Angular Cover Design
When it comes to designing magazine covers, publishers, editors and art directors employ a litany of tricks;bright colors, cover line symbols, numbers, stark minimalism;to catch readers' eyes, particularly at the crowded newsstand. One of the more recent tactical trends to take hold has been angles. Everything from cover lines to logos to whatever's not tied down by the cover template has been getting the angular treatment.
"For us, it's a nod to the idea of forward or positive motion," says Stop Smiling art director Tracy Boychuk, who credits the late Raygun and renowned art director David Carson with fostering the aesthetic. "He blew up the traditional magazine design notion and took that to the extreme;it's just now finding its way back."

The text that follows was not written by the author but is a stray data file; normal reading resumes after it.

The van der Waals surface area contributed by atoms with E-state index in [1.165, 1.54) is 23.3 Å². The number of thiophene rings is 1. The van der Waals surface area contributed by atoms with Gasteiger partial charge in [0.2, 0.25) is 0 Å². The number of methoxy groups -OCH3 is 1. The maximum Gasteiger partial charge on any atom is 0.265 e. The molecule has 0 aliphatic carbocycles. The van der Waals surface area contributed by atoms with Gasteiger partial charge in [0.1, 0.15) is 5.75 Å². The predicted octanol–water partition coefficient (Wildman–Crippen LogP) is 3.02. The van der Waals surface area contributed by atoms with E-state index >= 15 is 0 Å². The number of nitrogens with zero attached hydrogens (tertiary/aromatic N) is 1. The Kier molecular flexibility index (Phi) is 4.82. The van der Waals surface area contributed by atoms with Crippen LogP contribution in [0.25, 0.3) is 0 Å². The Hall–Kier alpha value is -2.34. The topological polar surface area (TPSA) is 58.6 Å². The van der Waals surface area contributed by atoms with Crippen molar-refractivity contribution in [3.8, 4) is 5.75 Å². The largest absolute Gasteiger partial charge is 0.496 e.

A quick scan of the newsstand reveals the "angularia" epidemic is wide: Intersection, Interview, Chicago-based anti-establishment ï¾‘zine Punk Planet, Outburn, locomotive enthusiast Trains, the defunct Radar and recently-launched Another Man all use angular treatment in their cover design.
But standing out at the newsstand isn't the only reason. "That's probably what a lot of publishers think, but I'm not sure it actually works," says Boychuk. "It might make your magazine appear hipper, or connect with a particular audience that they think is smarter, or gets ï¾‘it' more."